As the first American woman in space, Sally Ride broke numerous barriers -- and continued to break them until her tragic death at the age of 61.
The former astronaut passed away Monday after battling pancreatic cancer for more than 17 months, her organization, Sally Ride Science, said on its website.
At the age of 32, Ride made a name for herself as the first female U.S. citizen -- and youngest astronaut ever -- to head into space, as part of the 1983 Challenger crew.
She continued to be employed by NASA until 1989; during her time there she served as a member of the commission responsible for investigating the 1986 Challenger tragedy. Following her NASA career, the physicist dedicated her life to academia, working as a professor at Stanford University and founding the Sally Ride Science organization in 2001 -- a group dedicated to fostering interest in math and the sciences among young women.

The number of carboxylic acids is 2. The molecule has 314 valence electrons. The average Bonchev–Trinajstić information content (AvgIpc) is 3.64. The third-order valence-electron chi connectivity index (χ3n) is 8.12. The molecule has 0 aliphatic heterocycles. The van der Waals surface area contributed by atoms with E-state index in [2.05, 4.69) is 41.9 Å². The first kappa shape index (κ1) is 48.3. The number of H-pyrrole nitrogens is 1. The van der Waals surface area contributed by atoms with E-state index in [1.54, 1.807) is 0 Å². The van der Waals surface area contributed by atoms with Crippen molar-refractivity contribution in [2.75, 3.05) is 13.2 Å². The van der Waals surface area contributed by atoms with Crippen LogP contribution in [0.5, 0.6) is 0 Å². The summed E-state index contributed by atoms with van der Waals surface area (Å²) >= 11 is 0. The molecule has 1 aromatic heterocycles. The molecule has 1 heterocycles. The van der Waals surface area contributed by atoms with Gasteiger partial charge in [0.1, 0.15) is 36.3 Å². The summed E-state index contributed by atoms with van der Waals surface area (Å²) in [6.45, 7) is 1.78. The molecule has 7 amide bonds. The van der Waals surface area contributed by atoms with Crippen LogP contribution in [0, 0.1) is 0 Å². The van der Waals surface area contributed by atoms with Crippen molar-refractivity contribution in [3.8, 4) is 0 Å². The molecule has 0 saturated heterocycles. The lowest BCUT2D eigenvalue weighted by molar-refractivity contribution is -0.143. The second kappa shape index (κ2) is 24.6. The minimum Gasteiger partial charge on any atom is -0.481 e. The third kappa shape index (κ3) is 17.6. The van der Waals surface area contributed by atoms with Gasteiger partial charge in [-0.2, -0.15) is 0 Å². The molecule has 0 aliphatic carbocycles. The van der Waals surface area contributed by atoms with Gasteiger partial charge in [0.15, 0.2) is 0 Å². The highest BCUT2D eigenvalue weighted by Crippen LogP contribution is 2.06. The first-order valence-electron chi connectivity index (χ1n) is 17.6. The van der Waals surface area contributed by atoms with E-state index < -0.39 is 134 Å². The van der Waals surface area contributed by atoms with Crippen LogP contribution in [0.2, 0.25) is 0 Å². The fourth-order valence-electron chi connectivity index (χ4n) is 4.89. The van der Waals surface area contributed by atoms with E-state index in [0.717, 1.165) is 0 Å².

Ride "literally changed the face of America's space program," NASA Administrator Charles Bolden told Reuters in a statement Monday. "The nation has lost one of its finest leaders, teachers, and explorers . . . She will be missed, but her star will always shine brightly."
Ride is survived by her partner of 27 years, Tam O'Shaugnessy, as well as her mother, Joyce, and her sister, Bear.
This article originally appeared on Usmagazine.com: Sally Ride, First U.S. Female in Space, Dead at 61
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